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For the youth of the West African nation of Ghana, a country on the margins of the global economy, the growth of the Internet in the 1990s was full of promise — the promise of sharing in the prosperity of the information age, and of forging meaningful connections with the rest of the world, politically, economically, and socially.But when Internet connectivity finally arrived after the turn of the 21st century, many of these optimistic youth struggled to form connections with the foreigners they encountered online.
Burrell’s book , based on seven years of ethnographic research in Ghana, is being released this week.Burrell tells a story of a burgeoning online friendship between Fauzia, a young Ghanaian woman, and an Egyptian man.While chatting online, Fauzia mentioned “ok, my phone is giving me problems and I will be very grateful if you could send me money to get a better phone or if you could send me a new phone.” After repeating the request, “I didn’t see him online again,” said Fauzia.“He stopped chatting, he disappeared.” Although such a request might seem suspicious to a Westerner, “small transfers of funds between friends are a regular feature of relationships among youth in Accra,” explained Burrell.“As the Internet was growing and spreading in the US in the mid- to late-90s, Ghana simply didn't have the bandwidth,” Burrell explained.“And it certainly didn't have the public access facilities or Internet cafés that most Ghanaians needed.
More widespread Internet access didn’t become available until the early 2000s.” As a result, subcultures of the Internet and ‘netiquette’ — rules and expectations about how to relate to people online — developed in the US in the 1990s and were cemented before most Ghanaians ever encountered the Internet.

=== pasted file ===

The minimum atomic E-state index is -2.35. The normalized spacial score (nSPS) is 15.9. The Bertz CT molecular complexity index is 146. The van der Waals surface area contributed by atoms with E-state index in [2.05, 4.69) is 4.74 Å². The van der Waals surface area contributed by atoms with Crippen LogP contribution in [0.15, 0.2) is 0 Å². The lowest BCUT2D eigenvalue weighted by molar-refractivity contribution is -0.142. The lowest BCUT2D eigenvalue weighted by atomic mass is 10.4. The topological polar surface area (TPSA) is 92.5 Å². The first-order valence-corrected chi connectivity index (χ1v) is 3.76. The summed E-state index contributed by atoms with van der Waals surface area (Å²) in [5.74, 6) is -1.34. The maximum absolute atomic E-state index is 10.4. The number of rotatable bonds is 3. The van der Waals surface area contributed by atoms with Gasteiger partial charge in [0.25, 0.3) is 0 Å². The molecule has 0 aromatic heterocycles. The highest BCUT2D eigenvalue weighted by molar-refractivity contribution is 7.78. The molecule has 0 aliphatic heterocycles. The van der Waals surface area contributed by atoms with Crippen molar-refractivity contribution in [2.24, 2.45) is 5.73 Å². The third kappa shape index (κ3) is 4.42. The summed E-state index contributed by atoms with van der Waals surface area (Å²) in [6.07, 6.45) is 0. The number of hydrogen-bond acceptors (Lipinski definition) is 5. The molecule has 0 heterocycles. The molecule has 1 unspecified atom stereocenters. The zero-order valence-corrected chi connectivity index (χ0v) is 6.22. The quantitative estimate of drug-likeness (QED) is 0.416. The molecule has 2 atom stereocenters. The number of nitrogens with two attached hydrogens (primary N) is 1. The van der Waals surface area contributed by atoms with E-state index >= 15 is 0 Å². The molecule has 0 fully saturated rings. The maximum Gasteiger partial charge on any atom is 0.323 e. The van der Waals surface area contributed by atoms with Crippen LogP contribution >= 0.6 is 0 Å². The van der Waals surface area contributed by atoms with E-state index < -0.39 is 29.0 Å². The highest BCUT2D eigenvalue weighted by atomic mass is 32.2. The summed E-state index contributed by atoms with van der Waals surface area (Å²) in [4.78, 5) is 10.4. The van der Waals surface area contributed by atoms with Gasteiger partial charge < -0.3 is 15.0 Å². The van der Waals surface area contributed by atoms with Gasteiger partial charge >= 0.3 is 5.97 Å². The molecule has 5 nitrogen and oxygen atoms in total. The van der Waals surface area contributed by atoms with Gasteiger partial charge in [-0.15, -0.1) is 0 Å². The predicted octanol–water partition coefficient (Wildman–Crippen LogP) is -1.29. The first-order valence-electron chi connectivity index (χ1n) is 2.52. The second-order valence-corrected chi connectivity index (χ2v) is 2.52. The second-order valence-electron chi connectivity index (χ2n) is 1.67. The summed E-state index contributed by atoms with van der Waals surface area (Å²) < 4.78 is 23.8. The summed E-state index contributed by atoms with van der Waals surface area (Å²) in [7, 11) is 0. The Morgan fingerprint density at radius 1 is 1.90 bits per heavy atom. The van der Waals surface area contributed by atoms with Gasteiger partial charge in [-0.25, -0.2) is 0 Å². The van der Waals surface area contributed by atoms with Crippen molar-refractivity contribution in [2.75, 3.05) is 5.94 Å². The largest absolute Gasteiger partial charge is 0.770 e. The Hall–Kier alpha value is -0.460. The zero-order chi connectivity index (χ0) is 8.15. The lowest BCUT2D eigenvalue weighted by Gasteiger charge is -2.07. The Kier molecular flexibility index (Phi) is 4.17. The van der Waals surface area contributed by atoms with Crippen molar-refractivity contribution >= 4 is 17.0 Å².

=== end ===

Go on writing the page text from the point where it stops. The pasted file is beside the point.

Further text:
“Once ordinary Ghanaians began coming online, they were coming into an already organized and formed subculture, not knowing what the rules were,” Burrell explained.
When Burrell began studying the youth Internet culture in Accra, Ghana, in the early years of the 21st century, she found a widely-shared fixation on making foreign connections and specifically on possibilities for travel overseas.
Although Ghana’s elite already had Internet access and international connections, the more widespread availability of public Internet cafés provided the first opportunity for many ordinary Ghanaians — especially youth — to interact with the wider world.
“The Internet provided opportunities for making faraway places very tangible and personal,” said Burrell.
“This thrill was evident in the most popular of Internet activities among youth — collecting pen pals.” Burrell observed young Ghanaians pursuing a variety of relationships with foreigners online, including same-aged platonic friendships, romantic relationships, older adults to appeal to for advice, patrons offering financial support, and even business partnerships.